LATE last week when some sections of the media thought they had a "gotcha" moment, with a photograph of Nat Fyfe on a West Australian beach during the COVID-19 shutdown, the reigning Brownlow medallist received a text from his former coach Ross Lyon.
"This too shall pass," the text read.
And so it did, once everyone realised Fyfe was within his rights to be surfing.
The Fyfe-Lyon relationship has remained strong, even since Lyon's sacking as Fremantle coach last August. Upon accepting his second Brownlow Medal last year, a month after the axing, Fyfe was quick to praise the man who coached him for eight seasons.
"And so he should've spoken glowingly, I love Nat," Lyon joked in the latest episode of The Coach, with Damian Barrett, on AFL.com.au.
"I saw the headlines, 'surfing', and just thought, 'Oh'. We had a couple of texts. I said: 'This too shall pass'.
"He was driving a road train, which I knew. When you are sitting down in a road train for 14 hours, you've got to get up, loosen your body, and I'm not sure he went to a Bondi Beach with 25,000 people on it, it would've been Margaret River, two white pointers and his mate.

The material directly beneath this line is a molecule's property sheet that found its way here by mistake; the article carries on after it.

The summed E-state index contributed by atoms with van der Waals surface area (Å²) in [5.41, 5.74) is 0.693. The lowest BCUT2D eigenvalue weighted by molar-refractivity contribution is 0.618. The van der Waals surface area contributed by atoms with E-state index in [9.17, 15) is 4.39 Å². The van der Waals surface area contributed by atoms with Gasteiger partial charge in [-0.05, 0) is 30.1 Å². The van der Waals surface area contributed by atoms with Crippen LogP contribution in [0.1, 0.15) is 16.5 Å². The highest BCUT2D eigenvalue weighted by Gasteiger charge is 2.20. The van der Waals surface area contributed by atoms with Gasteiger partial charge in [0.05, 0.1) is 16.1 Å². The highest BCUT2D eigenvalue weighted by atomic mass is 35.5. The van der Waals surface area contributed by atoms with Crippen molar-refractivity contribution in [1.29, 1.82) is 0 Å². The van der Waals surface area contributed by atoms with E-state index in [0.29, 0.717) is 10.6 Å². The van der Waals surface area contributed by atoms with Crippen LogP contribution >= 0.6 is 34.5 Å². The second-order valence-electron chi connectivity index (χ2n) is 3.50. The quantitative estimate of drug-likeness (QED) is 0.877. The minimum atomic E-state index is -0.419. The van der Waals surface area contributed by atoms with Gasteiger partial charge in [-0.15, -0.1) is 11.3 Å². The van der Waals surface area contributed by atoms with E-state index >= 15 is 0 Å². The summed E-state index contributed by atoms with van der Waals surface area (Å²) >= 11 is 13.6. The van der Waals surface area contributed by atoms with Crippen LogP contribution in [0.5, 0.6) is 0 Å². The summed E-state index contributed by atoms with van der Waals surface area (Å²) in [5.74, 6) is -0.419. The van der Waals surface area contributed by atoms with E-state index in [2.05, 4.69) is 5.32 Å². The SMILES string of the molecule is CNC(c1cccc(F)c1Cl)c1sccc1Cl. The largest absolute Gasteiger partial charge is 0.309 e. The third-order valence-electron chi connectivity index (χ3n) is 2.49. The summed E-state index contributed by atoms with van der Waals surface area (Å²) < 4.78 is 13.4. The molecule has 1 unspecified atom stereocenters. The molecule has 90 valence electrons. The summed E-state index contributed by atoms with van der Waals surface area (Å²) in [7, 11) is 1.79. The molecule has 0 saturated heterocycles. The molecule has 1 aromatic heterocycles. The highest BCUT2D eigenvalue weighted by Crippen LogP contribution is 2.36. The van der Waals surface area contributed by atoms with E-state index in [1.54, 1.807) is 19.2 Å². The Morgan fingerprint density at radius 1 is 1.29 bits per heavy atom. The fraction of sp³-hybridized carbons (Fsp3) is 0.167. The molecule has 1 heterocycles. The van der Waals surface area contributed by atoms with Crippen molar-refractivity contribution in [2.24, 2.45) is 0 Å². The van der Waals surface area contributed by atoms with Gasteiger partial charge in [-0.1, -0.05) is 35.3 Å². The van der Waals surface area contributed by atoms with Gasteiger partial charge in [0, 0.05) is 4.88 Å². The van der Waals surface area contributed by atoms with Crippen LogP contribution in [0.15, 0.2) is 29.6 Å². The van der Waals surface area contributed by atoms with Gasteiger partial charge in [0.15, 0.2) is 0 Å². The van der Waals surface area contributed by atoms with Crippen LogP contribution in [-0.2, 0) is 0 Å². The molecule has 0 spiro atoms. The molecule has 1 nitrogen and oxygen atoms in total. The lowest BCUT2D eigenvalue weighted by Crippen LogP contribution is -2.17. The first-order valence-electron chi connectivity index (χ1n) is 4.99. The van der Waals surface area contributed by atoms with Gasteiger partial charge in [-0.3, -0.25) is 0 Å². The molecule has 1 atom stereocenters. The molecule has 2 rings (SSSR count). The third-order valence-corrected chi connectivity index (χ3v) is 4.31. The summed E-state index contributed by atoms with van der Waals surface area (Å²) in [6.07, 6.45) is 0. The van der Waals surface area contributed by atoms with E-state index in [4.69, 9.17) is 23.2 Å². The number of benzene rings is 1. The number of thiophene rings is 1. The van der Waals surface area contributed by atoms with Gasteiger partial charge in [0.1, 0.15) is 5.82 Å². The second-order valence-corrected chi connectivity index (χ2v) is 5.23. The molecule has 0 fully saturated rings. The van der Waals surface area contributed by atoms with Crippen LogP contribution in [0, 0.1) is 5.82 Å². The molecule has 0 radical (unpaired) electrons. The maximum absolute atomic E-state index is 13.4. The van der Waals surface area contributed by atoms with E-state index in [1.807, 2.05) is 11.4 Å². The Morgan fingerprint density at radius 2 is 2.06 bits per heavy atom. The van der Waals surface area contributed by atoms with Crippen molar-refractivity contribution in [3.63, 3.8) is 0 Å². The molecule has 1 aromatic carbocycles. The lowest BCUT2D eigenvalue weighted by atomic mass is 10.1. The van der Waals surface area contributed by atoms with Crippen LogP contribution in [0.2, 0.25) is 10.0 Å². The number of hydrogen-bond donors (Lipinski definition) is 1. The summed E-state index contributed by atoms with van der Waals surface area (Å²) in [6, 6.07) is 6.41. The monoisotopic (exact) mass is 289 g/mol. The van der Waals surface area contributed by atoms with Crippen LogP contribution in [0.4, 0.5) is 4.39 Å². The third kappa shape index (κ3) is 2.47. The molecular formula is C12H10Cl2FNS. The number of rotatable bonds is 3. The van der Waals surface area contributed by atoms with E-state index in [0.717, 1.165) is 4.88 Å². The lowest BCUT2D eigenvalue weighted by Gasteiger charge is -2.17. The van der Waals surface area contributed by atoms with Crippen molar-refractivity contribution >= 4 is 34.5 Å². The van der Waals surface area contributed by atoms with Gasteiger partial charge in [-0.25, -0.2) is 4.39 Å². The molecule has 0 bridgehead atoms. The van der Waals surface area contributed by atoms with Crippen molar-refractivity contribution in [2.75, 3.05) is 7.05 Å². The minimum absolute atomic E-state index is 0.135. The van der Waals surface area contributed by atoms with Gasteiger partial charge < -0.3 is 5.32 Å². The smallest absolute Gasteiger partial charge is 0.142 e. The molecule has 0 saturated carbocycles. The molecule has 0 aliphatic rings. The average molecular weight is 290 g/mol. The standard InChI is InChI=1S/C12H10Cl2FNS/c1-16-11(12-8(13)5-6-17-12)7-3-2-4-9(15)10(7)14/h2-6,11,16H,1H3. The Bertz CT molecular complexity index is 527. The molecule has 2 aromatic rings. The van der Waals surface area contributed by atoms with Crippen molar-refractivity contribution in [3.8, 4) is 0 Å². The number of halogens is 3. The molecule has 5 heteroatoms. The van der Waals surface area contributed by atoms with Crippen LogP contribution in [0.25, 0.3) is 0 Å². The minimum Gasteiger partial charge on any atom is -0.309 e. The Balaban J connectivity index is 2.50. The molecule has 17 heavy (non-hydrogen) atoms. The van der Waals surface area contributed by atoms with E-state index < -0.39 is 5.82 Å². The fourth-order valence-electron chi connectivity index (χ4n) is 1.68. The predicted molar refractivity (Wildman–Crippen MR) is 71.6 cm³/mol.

"Nothing throws Nat."
>> WATCH THE FULL EPISODE OF THE COACH IN THE PLAYER BELOW
Lyon revealed Fyfe to be an extraordinary behind-scenes leader.
"I think some of the criticism of his leadership … what he does is prepare individually," Lyon said.
"If you're talking about taking players in, first-year players, mentoring them, helping them, improving them, then he's as good as I've seen.
"There's some nasty press, but I just think it is jealousy. He is growing to improve. I think it has been misplaced and mistimed, at times. He needed to learn and grow. Sometimes the tall-poppy syndrome kicks in, especially in small towns.
"… We have a great relationship. I didn’t know Nat from a bar of soap when I went over there (at the end of 2011), and he was injured, a really significant shoulder injury.
"I'd had [heard] a lot of noise about Nat, and in his first game back after 14 weeks off, he had 20 possessions in the first half and kicked two goals against Port Adelaide, and I thought, 'he's handy'.
"He's very driven. If there is zero to 100 in the AFL, he sits outside of that. He was hellbent on performance, and I always felt he would do anything for the team."
"He's different, he's not exquisite with the ball like a Pavlich, Goddard or Dal Santo. He is just a competitive beast, and he just takes people by awe."
In episode three of The Coach, Lyon also:
- Reveals an "elephant in the room" meeting at St Kilda early in 2010, a month after an infamous match against Collingwood, the team which was to beat it in that year's second Grand Final
- Adheres to sage advice from coaching great Allan Jeans when analysing the extraordinary talents of Nick Riewoldt and Matthew Pavlich